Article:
Category Archives: Monetary Policy - 17 posts found

Monetary Policy Still Too Hot for Germany

An ongoing theme we kept coming back to throughout 2015 in the eurozone is that monetary policy tends to either too hot or too cold for the core or periphery.  The ECB’s attempts to fight deflation and reflate the periphery…


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Financial Conditions Keep Tightening

Financial conditions are slowly but surely tightening.  We have had one actual rate hike by the Fed, but conditions had begun to tighten before this. This is primarily a developed market phenomenon. Real M1 for the G7 has been trending…


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Despite the rout, excess liquidity will prove to be supportive

  Stock markets are experiencing a classic crash pattern.  Volatility has spiked and sharp sell offs are often being followed by powerful rallies.  As with previous crash patterns, we would expect markets to continue to gyrate wildly for around the next…


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ECB QE: Inflation to Start Surprising to the Upside

The sharp devaluation in the euro and the rapid acceleration in economic activity will mean short-term inflation dynamics in the eurozone will soon start surprising to the upside.  In this context it is important to remember that the only justification…


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Yield Curves Flattening Everywhere: Global Growth to Slow

As we remind our readers often, yield curves are one of the single best leading indicators.  A yield curve inversion has predicted every US recession since 1945, with only one false positive, in 1966 (although the false positive preceded a…


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UK Credit and Money Growth at Extremes

Easy monetary policy in the UK is looking ever more inappropriate.  Divisia money is a weighted money-supply measure.  Higher forms of money, eg notes and coins have greater weights than less liquid forms of money, such as building society deposits. …


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Variant Perception on the US labour market and the future course of Fed policy

simon white

Variant Perception’s editor Simon White spoke to BNN this morning about the future course of Fed policy and the US labour market. Highlights included the likelihood that the Fed will stay looser for longer as well as how the market may have overestimated the actual pace of tapering.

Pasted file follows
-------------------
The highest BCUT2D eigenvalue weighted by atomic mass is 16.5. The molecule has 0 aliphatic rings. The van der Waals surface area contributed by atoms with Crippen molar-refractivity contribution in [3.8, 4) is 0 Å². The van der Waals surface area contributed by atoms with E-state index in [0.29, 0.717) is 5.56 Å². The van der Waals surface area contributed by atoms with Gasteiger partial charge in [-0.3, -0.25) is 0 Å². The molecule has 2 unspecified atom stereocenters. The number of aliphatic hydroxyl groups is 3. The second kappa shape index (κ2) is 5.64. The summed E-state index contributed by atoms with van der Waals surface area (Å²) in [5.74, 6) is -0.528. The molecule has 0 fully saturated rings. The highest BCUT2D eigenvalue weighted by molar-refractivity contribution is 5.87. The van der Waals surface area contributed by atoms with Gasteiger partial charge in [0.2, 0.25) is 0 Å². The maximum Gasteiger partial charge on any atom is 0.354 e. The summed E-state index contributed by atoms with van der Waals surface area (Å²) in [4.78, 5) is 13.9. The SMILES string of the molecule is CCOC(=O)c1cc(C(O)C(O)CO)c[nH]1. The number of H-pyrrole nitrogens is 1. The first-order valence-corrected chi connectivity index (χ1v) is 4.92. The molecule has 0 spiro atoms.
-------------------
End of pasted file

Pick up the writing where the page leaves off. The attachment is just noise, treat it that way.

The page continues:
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The case of the disappearing liquidity in corporate bond markets

One of the themes that we have been highlighting this year is the growing bubble in corporate bonds. It is pointless in the first instance to discuss whether super easy monetary policy that has fueled this bubble is appropriate or not. The main thing for investors to countenance is that the current monetary policy regime is having unintended consequences through the formation of a bubble in increasingly scarce liquid fixed income instruments.


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Central bankers and politicians getting complacent

The economy and financial markets remain in the grips of the most easiest monetary policy the world has ever seen. The balance sheets at the Fed and the BOJ continue to expand at record pace and global real rates have been negative for over 3 years now. Negative real rates create tremendous incentives for borrowers to lever up and often create asset bubbles in debt, equity and property.


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Bonds and Stocks are Still Mispriced

No-one ever said that investing was easy, but when textbook correlations start to break down it can be outright painful. Such of course has been the environment in recent couple of months with stocks and bonds falling in unison. It won’t last forever, but it may persist for a while longer.


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